Perhaps your dentist has suggested you need a tooth removed, and you’re curious about the tooth extraction process. This guide will walk you through the procedure and the recovery.
Why You Might Need a Tooth Extraction
There are many reasons why you might need a tooth extracted. Common causes include:
- Impacted teeth (i.e., wisdom teeth)
- Severely decayed or infected tooth
- A damaged tooth that cannot be repaired
- Crowding (preparing for orthodontic treatment)
- Preparation for dentures
During the procedure, your dentist uses forceps to gently rock the tooth until it is freed. If the tooth is below the gum, your dentist must first make a small incision in your gum to reveal the tooth. Some extractions require only local anesthesia while others may benefit from a general.
How Long Is Recovery?
The recovery process varies depending on a few factors including whether or not your tooth had already erupted. If your tooth was below the gum (such as a wisdom tooth), you might have a longer recovery. Your dentist will be able to provide a more specific timeline for your situation, but in general, you can expect the recovery to look like this:
- Day 1: Protective blood clots form
- Day 2 – 3: Swelling should subside
If you needed stitches, your dentist could remove any remaining stitches about one week after your extraction.
Note: Infections can delay your healing. You can reduce your chance of infection by following all of your dentist’s instructions and keeping your mouth clean.
Can You Eat After a Tooth Extraction?
Immediately after a tooth extraction, you’ll want to hold off on eating until the anesthesia wears off. Otherwise, you might bite your lip or tongue. Once you can eat, stick with soft foods for a few days, and avoid anything that is hard or crunchy. Some tried-and-true foods include:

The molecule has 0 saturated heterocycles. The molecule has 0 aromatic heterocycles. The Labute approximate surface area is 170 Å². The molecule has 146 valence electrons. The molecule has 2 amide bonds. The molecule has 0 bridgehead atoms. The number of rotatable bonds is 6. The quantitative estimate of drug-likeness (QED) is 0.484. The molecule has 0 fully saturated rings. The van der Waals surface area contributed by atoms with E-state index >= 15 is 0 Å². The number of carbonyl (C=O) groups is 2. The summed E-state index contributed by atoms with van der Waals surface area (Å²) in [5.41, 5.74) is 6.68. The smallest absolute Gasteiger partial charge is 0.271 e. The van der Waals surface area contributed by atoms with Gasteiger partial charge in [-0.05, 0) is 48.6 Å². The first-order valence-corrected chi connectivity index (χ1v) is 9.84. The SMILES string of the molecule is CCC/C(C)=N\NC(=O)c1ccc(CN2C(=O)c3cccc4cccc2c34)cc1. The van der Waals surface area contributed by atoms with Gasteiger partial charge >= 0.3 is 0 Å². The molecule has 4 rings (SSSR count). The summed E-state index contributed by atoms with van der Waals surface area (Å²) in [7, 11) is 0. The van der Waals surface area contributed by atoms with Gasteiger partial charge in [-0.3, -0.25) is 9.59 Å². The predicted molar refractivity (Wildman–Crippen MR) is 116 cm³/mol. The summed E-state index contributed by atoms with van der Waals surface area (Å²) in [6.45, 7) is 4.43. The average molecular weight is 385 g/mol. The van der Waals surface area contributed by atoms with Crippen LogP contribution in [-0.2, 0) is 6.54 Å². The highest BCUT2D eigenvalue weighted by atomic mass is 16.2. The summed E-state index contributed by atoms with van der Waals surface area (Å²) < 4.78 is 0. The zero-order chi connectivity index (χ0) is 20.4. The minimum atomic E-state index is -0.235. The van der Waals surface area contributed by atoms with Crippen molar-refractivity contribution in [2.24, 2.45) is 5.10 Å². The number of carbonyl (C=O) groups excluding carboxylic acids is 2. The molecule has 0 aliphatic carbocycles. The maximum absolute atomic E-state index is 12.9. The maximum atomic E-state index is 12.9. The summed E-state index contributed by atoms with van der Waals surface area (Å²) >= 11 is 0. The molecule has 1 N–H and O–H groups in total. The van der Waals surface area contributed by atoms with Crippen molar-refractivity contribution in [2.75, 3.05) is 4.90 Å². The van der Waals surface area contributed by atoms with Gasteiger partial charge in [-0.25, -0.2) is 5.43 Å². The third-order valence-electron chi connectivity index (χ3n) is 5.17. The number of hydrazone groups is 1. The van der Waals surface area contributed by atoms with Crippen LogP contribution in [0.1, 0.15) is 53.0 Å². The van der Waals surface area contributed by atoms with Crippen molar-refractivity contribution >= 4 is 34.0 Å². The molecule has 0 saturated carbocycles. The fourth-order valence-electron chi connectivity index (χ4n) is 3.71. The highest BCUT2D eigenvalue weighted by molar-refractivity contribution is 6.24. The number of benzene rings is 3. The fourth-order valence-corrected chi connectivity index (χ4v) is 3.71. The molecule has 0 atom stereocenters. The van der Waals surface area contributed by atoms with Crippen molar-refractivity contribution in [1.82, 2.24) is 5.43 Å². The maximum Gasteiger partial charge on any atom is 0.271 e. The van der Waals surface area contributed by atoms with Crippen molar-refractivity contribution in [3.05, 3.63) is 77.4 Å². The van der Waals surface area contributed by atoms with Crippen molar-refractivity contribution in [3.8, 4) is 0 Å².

- Mashed potatoes
- Egg or ham salad
- Soup (but not too hot)
- Smoothies and smoothie bowls
What Not to Do
Although recovery from a tooth extraction is fairly straight-forward, there are a few things you should avoid:
- Brushing the extraction site
- Eating sharp or pointy foods (e.g., tortilla chips)
- Swishing (for the first 24 hours)
- Using a straw
What is Dry Socket (and How to Prevent It)
After an extraction, your body naturally forms a protective blood clot over the extraction site. This blood clot protects your nerves and bone from being exposed. However, if the blood clot is dislodged, it can lead to a painful condition called dry socket. You can reduce your risk of developing dry socket by avoiding smoking cigarettes and by avoiding straws as those activities can dislodge the clot.
If you feel discomfort after a tooth extraction, you have a few options for pain management. Your dentist might provide a prescription for pain medication if you had a particularly complex extraction. Other options include:
- NSAIDs: Take only as directed
- Ice packs to reduce swelling: You can even find ice packs that are specially designed for the face
- Swish salt water: Combine one teaspoon of salt and one cup of warm water. Swish in your mouth. This will soothe sore gums and help to keep your mouth clean. Do not swish until 24 hours have elapsed after your extraction.
When to Call Your Dentist
Do you need to have a tooth extracted? Do you have questions about the extraction process? Contact us today to learn more or schedule an appointment.